Newman News Term 4 Week 6: From the Principal


Developing relationships and learning to engage in the world is fundamental to the growth of any person. At Newman College, our Marist characteristic of Presence calls us to actively engage with each other and grow our sense of community. This is exemplified through our Ministry Plan which is designed to provide our College Community with a framework through which to engage and live-out the Gospel of Jesus Christ. Its outcome may not be measured during the student’s College life. It is our aim that the values of faith, love, hope and service will manifest themselves during the student’s lifetime, and that their Catholic, Marist school experience will be one that transforms and animates them to be people of the Gospel.

Key priorities within our Ministry Plan are advocacy, social justice and service learning partnerships. The aim is to provide a framework for social action that is inspired by Gospel values, which seeks to provide the Newman College community with local opportunities to collaborate in ministries of outreach of the Catholic Church. Over the next week, I will be accompanying sixteen Year 11 students and four staff from our College and St Joseph’s College Northam to the Philippines. This immersion has become an integral component of our College life because it stimulates our students’ sense of social justice and heightens their awareness of the opportunities for service in the community, both now and post school. Pope Francis contends that “the measure of the greatness of society is found in the way it treats those most in need, those who have nothing apart from their poverty.”

The immersion has three components:

  1. Pre-Immersion – Understanding why: Students and staff complete a program prior to the experience that focuses on learning about the structural injustices that cause poverty and oppression in the Philippines. We learn about the issues that affect young people that include abuse, human trafficking, homelessness and substance abuse. To this end we investigate and learn about the projects undertaken by Catholic Non-Government Organisations (NGOs) such as PREDA, the KUYA Centre, and ERDA Foundation. These projects specifically aim to support communities and develop the dignity of the individual to allow them to live and be afforded the rights that we all should enjoy. To support this understanding, we also focus on Catholic Social Teaching (CST) Principles with particular reference to the Church’s preferential option for the poor and the common good.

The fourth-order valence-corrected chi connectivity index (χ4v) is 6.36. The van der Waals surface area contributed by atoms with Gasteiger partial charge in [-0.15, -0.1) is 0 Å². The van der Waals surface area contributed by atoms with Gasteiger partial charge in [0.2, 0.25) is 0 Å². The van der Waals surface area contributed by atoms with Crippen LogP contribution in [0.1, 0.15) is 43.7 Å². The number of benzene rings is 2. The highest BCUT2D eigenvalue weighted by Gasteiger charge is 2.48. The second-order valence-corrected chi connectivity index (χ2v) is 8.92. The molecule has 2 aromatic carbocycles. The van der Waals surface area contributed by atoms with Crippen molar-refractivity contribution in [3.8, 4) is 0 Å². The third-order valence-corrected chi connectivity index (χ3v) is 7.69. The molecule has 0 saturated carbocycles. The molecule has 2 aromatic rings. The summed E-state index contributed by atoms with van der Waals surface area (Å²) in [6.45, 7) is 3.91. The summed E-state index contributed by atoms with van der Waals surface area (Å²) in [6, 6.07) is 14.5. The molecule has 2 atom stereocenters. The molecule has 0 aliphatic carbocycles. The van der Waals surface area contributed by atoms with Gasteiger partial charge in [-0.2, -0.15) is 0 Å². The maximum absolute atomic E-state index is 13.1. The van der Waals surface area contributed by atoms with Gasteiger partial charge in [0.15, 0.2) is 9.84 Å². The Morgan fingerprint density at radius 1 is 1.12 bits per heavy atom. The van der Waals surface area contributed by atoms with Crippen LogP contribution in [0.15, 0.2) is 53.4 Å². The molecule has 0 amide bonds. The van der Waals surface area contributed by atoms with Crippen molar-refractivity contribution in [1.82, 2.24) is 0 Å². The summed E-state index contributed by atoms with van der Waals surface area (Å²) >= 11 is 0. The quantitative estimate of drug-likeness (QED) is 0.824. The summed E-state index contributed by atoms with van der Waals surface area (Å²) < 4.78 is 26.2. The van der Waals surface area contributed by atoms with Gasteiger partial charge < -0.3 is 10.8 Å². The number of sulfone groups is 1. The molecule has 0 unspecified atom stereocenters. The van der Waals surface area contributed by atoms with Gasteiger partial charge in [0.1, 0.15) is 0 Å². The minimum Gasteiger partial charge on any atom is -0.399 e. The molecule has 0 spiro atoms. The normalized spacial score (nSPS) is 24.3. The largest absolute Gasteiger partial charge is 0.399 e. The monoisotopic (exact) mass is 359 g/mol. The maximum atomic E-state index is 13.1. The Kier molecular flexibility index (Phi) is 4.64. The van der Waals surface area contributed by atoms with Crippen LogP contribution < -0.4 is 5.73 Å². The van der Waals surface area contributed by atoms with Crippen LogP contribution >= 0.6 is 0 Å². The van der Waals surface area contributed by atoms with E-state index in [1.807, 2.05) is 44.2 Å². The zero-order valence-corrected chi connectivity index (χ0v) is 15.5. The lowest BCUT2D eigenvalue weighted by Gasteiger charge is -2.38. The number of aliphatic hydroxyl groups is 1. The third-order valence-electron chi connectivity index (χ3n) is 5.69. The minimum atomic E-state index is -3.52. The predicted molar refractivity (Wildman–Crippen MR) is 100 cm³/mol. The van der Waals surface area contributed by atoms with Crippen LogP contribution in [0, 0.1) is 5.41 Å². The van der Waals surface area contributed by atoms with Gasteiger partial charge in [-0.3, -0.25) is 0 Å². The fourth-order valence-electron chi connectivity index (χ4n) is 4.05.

2. Immersion – On ground experience: The students spend time with our partners (NGOs) to witness their work and walk in solidarity with the young people and communities. Being directly involved in activities encourages them to critically reflect on their experiences, enabling them to integrate the meaning of these experiences into their ongoing journey of faith and life.
  3. Post Immersion – Growing our Culture: The impact of the individual may not be measured in the short term. However, in an endeavour to raise awareness across PK-12, the immersion participants are called to action through developing a digital reflection of their experience. This is used to support our fundraising for Caritas Australia, Marist Solidarity and these agencies. Students also present to all staff and in classroom visits.

The impact and effect of this advocacy and immersion experience to the Philippines for our community has been extraordinary. Four years of this experience has grown the culture of engagement and service within and outside our school. We have established a partnership with St Joseph’s College Northam that engages students and staff from both Marist schools in this project. Our fundraising efforts have doubled and the awareness raising is now part of our pastoral program. Students have used the experience to develop their skills and capacity for critical reflection. This has enabled many students, post-school, in their application for tertiary study and for securing work in human rights and ministry. The most pleasing aspect is our community recognising the work and mission of the Catholic Church. Our students see how good works, with advocacy and service being a fundamental part of this mission.

We wish our group every blessing for their journey ahead.

Photo 1: ERDA – Sabana community

Photo 2: Simon Martino and John Finneran with children from local streets.

Photo 3: John Finneran with George, Social Worker from KUYA Centre for Street Children, with children from local streets. (Newman students will visit this area on 3 December.)
Philippines Immersion Philippines Immersion